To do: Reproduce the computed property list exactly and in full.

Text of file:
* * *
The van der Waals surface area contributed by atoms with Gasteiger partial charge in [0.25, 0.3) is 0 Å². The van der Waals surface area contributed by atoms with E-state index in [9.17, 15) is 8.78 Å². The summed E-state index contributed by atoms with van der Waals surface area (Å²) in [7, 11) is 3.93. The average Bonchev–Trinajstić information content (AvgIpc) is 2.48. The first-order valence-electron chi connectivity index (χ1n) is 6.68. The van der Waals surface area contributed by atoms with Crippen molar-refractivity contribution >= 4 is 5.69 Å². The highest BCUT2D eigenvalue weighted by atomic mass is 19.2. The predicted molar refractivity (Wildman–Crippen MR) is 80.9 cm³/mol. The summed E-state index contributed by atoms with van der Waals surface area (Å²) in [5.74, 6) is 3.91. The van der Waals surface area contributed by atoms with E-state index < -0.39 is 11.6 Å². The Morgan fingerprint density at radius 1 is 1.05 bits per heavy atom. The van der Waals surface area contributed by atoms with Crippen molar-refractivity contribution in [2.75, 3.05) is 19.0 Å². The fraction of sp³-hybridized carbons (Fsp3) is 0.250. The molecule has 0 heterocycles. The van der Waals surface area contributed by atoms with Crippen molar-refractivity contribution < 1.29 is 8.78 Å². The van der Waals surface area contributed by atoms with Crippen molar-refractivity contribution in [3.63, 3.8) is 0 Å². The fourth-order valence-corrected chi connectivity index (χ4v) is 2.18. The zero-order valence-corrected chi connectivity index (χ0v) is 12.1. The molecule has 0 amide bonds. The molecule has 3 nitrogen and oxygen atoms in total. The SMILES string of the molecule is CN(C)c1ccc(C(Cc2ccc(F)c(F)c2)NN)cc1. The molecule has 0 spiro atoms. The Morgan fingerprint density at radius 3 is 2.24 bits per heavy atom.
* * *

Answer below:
The van der Waals surface area contributed by atoms with Gasteiger partial charge in [0.25, 0.3) is 0 Å². The van der Waals surface area contributed by atoms with E-state index in [9.17, 15) is 8.78 Å². The summed E-state index contributed by atoms with van der Waals surface area (Å²) in [7, 11) is 3.93. The average Bonchev–Trinajstić information content (AvgIpc) is 2.48. The first-order valence-electron chi connectivity index (χ1n) is 6.68. The van der Waals surface area contributed by atoms with Crippen molar-refractivity contribution >= 4 is 5.69 Å². The highest BCUT2D eigenvalue weighted by atomic mass is 19.2. The predicted molar refractivity (Wildman–Crippen MR) is 80.9 cm³/mol. The summed E-state index contributed by atoms with van der Waals surface area (Å²) in [5.74, 6) is 3.91. The van der Waals surface area contributed by atoms with E-state index < -0.39 is 11.6 Å². The Morgan fingerprint density at radius 1 is 1.05 bits per heavy atom. The van der Waals surface area contributed by atoms with Crippen molar-refractivity contribution in [2.75, 3.05) is 19.0 Å². The fraction of sp³-hybridized carbons (Fsp3) is 0.250. The molecule has 0 heterocycles. The van der Waals surface area contributed by atoms with Crippen molar-refractivity contribution < 1.29 is 8.78 Å². The van der Waals surface area contributed by atoms with Crippen molar-refractivity contribution in [3.63, 3.8) is 0 Å². The fourth-order valence-corrected chi connectivity index (χ4v) is 2.18. The zero-order valence-corrected chi connectivity index (χ0v) is 12.1. The molecule has 0 amide bonds. The molecule has 3 nitrogen and oxygen atoms in total. The SMILES string of the molecule is CN(C)c1ccc(C(Cc2ccc(F)c(F)c2)NN)cc1. The molecule has 0 spiro atoms. The Morgan fingerprint density at radius 3 is 2.24 bits per heavy atom.